# Finite difference method help (bvp)

1. Jan 23, 2010

### beedle

Hi, I'm currently writing a code to solve a steady-state boundary problem across multiple layers of a system. The system involves diffusion-reaction of various species in a porous medium. I am simply using central finite differences to model this setup, which says that essentially -div*J+Q = 0. (I take J to be mole flux of a species and Q to be the rate of creation of that species per volume). It is one dimensional, so basically, my equations typically look something like this:

$$J = vC - D_i\frac{dc}{dx}$$

$$-\frac{dJ}{dx} + Q_i = 0$$

$$-v\frac{dC}{dx}+D_i\frac{d^2C}{dx^2}+Q_i=0$$

or, in terms of central differences

$$-v\frac{C_{j+1}-C_{j-1}}{h_i}+D_i\frac{C_{j+1}-2C_{j}+C_{j-1}}{h_i ^2} +Q_i = 0$$

where the i's designate which phase/region I am in. So I have written this set of equations in various regions of my problem. At the interfaces of these regions, I know I am supposed to say that the fluxes and concentrations of the species are continuous. Take the interface in the following example to be located at some point j, and let phase 1 lie to the left and phase 2 lie to the right. I want to write something like this at point j:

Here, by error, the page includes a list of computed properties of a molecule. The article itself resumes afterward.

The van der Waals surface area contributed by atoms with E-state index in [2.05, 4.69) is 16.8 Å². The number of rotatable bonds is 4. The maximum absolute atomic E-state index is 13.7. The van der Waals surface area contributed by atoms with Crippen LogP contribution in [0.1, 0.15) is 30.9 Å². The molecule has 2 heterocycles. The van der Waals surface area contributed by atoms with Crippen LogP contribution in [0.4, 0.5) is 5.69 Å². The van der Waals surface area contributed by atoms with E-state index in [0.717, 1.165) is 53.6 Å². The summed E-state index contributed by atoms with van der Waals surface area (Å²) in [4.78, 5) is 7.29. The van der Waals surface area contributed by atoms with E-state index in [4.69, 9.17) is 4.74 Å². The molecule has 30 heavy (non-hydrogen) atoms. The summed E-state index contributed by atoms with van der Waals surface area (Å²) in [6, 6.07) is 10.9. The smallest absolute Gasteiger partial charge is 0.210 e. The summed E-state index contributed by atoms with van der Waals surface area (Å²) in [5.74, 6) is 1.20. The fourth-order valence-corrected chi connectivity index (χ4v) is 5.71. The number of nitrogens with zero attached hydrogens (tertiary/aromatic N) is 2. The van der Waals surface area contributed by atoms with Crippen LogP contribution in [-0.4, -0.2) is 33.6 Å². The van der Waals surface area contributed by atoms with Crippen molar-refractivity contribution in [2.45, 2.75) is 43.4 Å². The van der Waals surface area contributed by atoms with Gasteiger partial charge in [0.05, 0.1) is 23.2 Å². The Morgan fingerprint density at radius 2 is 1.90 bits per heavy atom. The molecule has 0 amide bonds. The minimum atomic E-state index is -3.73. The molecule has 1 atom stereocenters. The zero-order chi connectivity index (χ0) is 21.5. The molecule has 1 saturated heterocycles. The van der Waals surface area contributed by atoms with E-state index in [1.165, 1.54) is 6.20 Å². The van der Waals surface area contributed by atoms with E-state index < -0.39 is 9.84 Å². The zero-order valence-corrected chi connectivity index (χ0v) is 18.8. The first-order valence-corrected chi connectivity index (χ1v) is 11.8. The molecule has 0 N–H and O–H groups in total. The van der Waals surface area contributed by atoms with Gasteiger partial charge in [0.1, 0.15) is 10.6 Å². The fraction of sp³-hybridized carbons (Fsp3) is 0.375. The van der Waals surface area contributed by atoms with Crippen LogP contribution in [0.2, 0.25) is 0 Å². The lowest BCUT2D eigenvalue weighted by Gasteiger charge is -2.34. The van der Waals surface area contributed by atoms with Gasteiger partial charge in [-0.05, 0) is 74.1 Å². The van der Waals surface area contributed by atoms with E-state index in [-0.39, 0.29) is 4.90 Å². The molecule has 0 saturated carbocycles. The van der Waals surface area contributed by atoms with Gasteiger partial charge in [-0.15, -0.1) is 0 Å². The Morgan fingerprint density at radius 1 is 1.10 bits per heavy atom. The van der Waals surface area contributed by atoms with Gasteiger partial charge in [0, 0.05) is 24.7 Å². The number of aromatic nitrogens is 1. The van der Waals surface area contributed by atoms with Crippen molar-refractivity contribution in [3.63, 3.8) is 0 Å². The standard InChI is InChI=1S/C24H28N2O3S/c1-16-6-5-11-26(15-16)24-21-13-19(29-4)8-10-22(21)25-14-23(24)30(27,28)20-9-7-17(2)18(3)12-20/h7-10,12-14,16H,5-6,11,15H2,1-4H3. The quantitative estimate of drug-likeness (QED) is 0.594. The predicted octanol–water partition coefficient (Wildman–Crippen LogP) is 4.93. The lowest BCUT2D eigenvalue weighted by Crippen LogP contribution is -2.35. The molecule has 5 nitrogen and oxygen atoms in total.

$$A(J_{j-1/2} - J_{j+1/2}) + Q_{overall}dV = 0$$

So here is what I am thinking for the centered finite differences:

$$(v\frac{C_j+C_{j-1}}{2}-D_{i=1}\frac{C_j-C_{j-1}}{h_{i=1}}) -(v\frac{C_{j+1}+C_{j}}{2}-D_{i=2}\frac{C_{j+1}-C_{j}}{h_{i=2}})+Q_{i=1}\frac{h_{i=1}}{2}+Q_{i=2}\frac{h_{i=2}}{2}=0$$

Again, Q is rate of rxn per unit volume, so I am weighing according to the step size h between phases. I'd just like to check if this is the correct way of imposing the continuity of fluxes between phases. I bring this up because a code I am looking at from a former grad student in my research group has somewhat different looking fd's. He neglected the terms involving the v's, but his other terms still look different:

$$(D_{i=1}\frac{C_j-C_{j-1}}{h_{i=1} ^2}) -(D_{i=2}\frac{C_{j+1}-C_{j}}{h_{i=2} ^2})+\frac{Q_{i=1}+Q_{i=2}}{2}=0$$

the two h's are not necessarily equal, so I am not clear about this way of doing it and how it makes sense. If the two h's -are- equal, then my way reduces to his way. If my way is wrong, could someone please explain why? Thanks. I will be on for a while so if anything in my post needs clarification just ask.

Last edited: Jan 23, 2010
Know someone interested in this topic? Share this thread via Reddit, Google+, Twitter, or Facebook

Can you offer guidance or do you also need help?
Draft saved Draft deleted